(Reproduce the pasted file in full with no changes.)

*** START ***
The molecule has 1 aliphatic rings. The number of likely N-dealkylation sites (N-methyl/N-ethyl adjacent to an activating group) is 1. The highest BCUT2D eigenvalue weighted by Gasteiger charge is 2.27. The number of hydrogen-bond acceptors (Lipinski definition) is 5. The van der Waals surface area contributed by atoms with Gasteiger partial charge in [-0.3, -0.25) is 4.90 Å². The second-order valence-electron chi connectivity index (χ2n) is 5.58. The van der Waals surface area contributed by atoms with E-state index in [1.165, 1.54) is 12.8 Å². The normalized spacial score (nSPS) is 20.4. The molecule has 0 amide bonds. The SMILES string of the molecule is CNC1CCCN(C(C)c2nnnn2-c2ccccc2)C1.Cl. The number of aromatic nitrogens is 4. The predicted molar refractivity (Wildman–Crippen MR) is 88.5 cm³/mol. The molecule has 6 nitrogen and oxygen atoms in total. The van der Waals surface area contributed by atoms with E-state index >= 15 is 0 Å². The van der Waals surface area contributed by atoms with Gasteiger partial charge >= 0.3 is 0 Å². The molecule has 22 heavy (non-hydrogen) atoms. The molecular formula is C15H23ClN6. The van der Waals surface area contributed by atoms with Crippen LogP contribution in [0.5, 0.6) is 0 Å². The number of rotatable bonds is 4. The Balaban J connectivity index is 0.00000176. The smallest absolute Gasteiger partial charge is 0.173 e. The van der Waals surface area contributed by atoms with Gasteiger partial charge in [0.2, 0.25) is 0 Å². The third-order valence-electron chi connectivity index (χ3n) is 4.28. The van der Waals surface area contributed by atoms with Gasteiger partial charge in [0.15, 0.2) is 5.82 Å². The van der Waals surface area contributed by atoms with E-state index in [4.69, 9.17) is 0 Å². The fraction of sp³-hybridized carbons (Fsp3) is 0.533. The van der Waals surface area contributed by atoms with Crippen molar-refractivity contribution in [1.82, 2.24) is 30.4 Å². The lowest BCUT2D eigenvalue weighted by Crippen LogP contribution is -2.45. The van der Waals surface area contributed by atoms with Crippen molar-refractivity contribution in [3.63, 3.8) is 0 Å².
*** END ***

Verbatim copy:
The molecule has 1 aliphatic rings. The number of likely N-dealkylation sites (N-methyl/N-ethyl adjacent to an activating group) is 1. The highest BCUT2D eigenvalue weighted by Gasteiger charge is 2.27. The number of hydrogen-bond acceptors (Lipinski definition) is 5. The van der Waals surface area contributed by atoms with Gasteiger partial charge in [-0.3, -0.25) is 4.90 Å². The second-order valence-electron chi connectivity index (χ2n) is 5.58. The van der Waals surface area contributed by atoms with E-state index in [1.165, 1.54) is 12.8 Å². The normalized spacial score (nSPS) is 20.4. The molecule has 0 amide bonds. The SMILES string of the molecule is CNC1CCCN(C(C)c2nnnn2-c2ccccc2)C1.Cl. The number of aromatic nitrogens is 4. The predicted molar refractivity (Wildman–Crippen MR) is 88.5 cm³/mol. The molecule has 6 nitrogen and oxygen atoms in total. The van der Waals surface area contributed by atoms with E-state index >= 15 is 0 Å². The van der Waals surface area contributed by atoms with Gasteiger partial charge >= 0.3 is 0 Å². The molecule has 22 heavy (non-hydrogen) atoms. The molecular formula is C15H23ClN6. The van der Waals surface area contributed by atoms with Crippen LogP contribution in [0.5, 0.6) is 0 Å². The number of rotatable bonds is 4. The Balaban J connectivity index is 0.00000176. The smallest absolute Gasteiger partial charge is 0.173 e. The van der Waals surface area contributed by atoms with Gasteiger partial charge in [0.2, 0.25) is 0 Å². The third-order valence-electron chi connectivity index (χ3n) is 4.28. The van der Waals surface area contributed by atoms with Gasteiger partial charge in [0.15, 0.2) is 5.82 Å². The van der Waals surface area contributed by atoms with E-state index in [4.69, 9.17) is 0 Å². The fraction of sp³-hybridized carbons (Fsp3) is 0.533. The van der Waals surface area contributed by atoms with Crippen molar-refractivity contribution in [1.82, 2.24) is 30.4 Å². The lowest BCUT2D eigenvalue weighted by Crippen LogP contribution is -2.45. The van der Waals surface area contributed by atoms with Crippen molar-refractivity contribution in [3.63, 3.8) is 0 Å².